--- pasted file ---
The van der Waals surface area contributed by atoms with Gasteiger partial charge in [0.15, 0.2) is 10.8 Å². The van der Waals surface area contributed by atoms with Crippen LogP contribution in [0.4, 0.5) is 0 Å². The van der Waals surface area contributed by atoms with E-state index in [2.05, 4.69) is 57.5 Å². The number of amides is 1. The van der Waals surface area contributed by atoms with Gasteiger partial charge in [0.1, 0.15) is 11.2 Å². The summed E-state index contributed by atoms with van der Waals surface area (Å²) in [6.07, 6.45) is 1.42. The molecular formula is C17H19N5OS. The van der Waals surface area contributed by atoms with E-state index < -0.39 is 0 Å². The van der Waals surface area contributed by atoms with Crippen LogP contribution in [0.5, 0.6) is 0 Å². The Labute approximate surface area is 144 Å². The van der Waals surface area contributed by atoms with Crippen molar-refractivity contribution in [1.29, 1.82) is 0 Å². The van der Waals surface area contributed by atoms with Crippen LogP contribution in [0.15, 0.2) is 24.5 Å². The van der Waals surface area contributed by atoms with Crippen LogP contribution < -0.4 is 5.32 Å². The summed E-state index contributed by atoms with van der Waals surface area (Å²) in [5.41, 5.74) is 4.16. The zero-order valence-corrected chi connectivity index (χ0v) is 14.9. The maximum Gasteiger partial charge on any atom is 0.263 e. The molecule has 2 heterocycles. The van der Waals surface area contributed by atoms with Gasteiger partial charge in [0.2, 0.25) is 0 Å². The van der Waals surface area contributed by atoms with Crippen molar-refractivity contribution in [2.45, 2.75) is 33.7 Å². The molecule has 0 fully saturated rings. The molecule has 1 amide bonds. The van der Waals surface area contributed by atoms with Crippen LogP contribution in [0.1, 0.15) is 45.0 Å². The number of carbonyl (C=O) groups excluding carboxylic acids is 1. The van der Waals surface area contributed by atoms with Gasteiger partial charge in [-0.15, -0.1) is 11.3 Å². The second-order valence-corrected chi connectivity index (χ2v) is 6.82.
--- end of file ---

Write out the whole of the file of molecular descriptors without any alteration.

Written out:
The van der Waals surface area contributed by atoms with Gasteiger partial charge in [0.15, 0.2) is 10.8 Å². The van der Waals surface area contributed by atoms with Crippen LogP contribution in [0.4, 0.5) is 0 Å². The van der Waals surface area contributed by atoms with E-state index in [2.05, 4.69) is 57.5 Å². The number of amides is 1. The van der Waals surface area contributed by atoms with Gasteiger partial charge in [0.1, 0.15) is 11.2 Å². The summed E-state index contributed by atoms with van der Waals surface area (Å²) in [6.07, 6.45) is 1.42. The molecular formula is C17H19N5OS. The van der Waals surface area contributed by atoms with E-state index < -0.39 is 0 Å². The van der Waals surface area contributed by atoms with Crippen LogP contribution in [0.5, 0.6) is 0 Å². The Labute approximate surface area is 144 Å². The van der Waals surface area contributed by atoms with Crippen molar-refractivity contribution in [1.29, 1.82) is 0 Å². The van der Waals surface area contributed by atoms with Crippen LogP contribution in [0.15, 0.2) is 24.5 Å². The van der Waals surface area contributed by atoms with Crippen LogP contribution < -0.4 is 5.32 Å². The summed E-state index contributed by atoms with van der Waals surface area (Å²) in [5.41, 5.74) is 4.16. The zero-order valence-corrected chi connectivity index (χ0v) is 14.9. The maximum Gasteiger partial charge on any atom is 0.263 e. The molecule has 2 heterocycles. The van der Waals surface area contributed by atoms with Gasteiger partial charge in [0.2, 0.25) is 0 Å². The van der Waals surface area contributed by atoms with Crippen molar-refractivity contribution in [2.45, 2.75) is 33.7 Å². The molecule has 0 fully saturated rings. The molecule has 1 amide bonds. The van der Waals surface area contributed by atoms with Crippen LogP contribution in [0.1, 0.15) is 45.0 Å². The number of carbonyl (C=O) groups excluding carboxylic acids is 1. The van der Waals surface area contributed by atoms with Gasteiger partial charge in [-0.15, -0.1) is 11.3 Å². The second-order valence-corrected chi connectivity index (χ2v) is 6.82.